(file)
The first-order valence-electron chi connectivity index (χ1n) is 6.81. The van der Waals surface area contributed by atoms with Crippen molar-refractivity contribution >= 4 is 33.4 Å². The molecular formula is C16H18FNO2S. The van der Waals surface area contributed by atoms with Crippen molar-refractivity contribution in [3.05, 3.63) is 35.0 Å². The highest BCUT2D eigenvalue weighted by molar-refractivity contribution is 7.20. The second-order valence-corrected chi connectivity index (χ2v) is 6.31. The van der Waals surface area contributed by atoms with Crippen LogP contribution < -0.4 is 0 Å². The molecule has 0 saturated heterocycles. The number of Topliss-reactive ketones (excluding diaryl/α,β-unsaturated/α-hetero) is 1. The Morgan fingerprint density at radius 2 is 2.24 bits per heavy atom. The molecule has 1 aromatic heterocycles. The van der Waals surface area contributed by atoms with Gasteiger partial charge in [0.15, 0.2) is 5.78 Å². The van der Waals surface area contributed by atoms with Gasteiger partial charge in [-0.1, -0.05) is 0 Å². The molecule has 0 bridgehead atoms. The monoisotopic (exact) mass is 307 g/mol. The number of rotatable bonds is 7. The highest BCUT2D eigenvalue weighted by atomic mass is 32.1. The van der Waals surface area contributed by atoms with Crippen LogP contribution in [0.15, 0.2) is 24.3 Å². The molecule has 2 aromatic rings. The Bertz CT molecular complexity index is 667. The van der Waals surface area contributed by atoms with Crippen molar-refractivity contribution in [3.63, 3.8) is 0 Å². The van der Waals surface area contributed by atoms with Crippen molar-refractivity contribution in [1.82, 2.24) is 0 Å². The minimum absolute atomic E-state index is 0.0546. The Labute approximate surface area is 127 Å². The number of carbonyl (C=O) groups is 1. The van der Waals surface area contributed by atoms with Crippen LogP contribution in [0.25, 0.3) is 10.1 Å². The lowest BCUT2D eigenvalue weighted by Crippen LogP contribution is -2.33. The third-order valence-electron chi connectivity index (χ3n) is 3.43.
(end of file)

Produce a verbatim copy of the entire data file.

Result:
The first-order valence-electron chi connectivity index (χ1n) is 6.81. The van der Waals surface area contributed by atoms with Crippen molar-refractivity contribution >= 4 is 33.4 Å². The molecular formula is C16H18FNO2S. The van der Waals surface area contributed by atoms with Crippen molar-refractivity contribution in [3.05, 3.63) is 35.0 Å². The highest BCUT2D eigenvalue weighted by molar-refractivity contribution is 7.20. The second-order valence-corrected chi connectivity index (χ2v) is 6.31. The van der Waals surface area contributed by atoms with Crippen LogP contribution < -0.4 is 0 Å². The molecule has 0 saturated heterocycles. The number of Topliss-reactive ketones (excluding diaryl/α,β-unsaturated/α-hetero) is 1. The Morgan fingerprint density at radius 2 is 2.24 bits per heavy atom. The molecule has 1 aromatic heterocycles. The van der Waals surface area contributed by atoms with Gasteiger partial charge in [0.15, 0.2) is 5.78 Å². The van der Waals surface area contributed by atoms with Gasteiger partial charge in [-0.1, -0.05) is 0 Å². The molecule has 0 bridgehead atoms. The monoisotopic (exact) mass is 307 g/mol. The number of rotatable bonds is 7. The highest BCUT2D eigenvalue weighted by atomic mass is 32.1. The van der Waals surface area contributed by atoms with Crippen LogP contribution in [0.15, 0.2) is 24.3 Å². The molecule has 2 aromatic rings. The Bertz CT molecular complexity index is 667. The van der Waals surface area contributed by atoms with Crippen molar-refractivity contribution in [3.63, 3.8) is 0 Å². The van der Waals surface area contributed by atoms with Crippen molar-refractivity contribution in [1.82, 2.24) is 0 Å². The minimum absolute atomic E-state index is 0.0546. The Labute approximate surface area is 127 Å². The number of carbonyl (C=O) groups is 1. The van der Waals surface area contributed by atoms with Crippen LogP contribution in [0.25, 0.3) is 10.1 Å². The lowest BCUT2D eigenvalue weighted by Crippen LogP contribution is -2.33. The third-order valence-electron chi connectivity index (χ3n) is 3.43.